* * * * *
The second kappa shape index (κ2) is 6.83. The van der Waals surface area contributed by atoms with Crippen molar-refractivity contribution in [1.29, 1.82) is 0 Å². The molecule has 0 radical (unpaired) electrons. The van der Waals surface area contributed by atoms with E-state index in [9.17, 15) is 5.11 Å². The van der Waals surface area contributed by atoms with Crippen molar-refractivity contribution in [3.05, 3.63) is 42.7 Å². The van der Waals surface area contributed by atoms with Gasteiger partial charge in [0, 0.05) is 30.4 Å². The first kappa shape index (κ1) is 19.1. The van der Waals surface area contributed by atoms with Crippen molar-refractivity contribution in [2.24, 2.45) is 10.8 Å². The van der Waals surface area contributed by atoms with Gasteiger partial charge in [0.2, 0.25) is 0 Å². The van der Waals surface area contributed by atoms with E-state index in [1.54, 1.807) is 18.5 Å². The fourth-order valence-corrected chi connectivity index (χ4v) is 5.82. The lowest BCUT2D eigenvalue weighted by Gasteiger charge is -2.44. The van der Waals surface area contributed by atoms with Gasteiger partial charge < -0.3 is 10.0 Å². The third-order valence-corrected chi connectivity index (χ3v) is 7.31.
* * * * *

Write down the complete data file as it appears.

The second kappa shape index (κ2) is 6.83. The van der Waals surface area contributed by atoms with Crippen molar-refractivity contribution in [1.29, 1.82) is 0 Å². The molecule has 0 radical (unpaired) electrons. The van der Waals surface area contributed by atoms with E-state index in [9.17, 15) is 5.11 Å². The van der Waals surface area contributed by atoms with Crippen molar-refractivity contribution in [3.05, 3.63) is 42.7 Å². The van der Waals surface area contributed by atoms with Gasteiger partial charge in [0, 0.05) is 30.4 Å². The first kappa shape index (κ1) is 19.1. The van der Waals surface area contributed by atoms with Crippen molar-refractivity contribution in [2.24, 2.45) is 10.8 Å². The van der Waals surface area contributed by atoms with Gasteiger partial charge in [0.2, 0.25) is 0 Å². The van der Waals surface area contributed by atoms with E-state index in [1.54, 1.807) is 18.5 Å². The fourth-order valence-corrected chi connectivity index (χ4v) is 5.82. The lowest BCUT2D eigenvalue weighted by Gasteiger charge is -2.44. The van der Waals surface area contributed by atoms with Gasteiger partial charge < -0.3 is 10.0 Å². The third-order valence-corrected chi connectivity index (χ3v) is 7.31.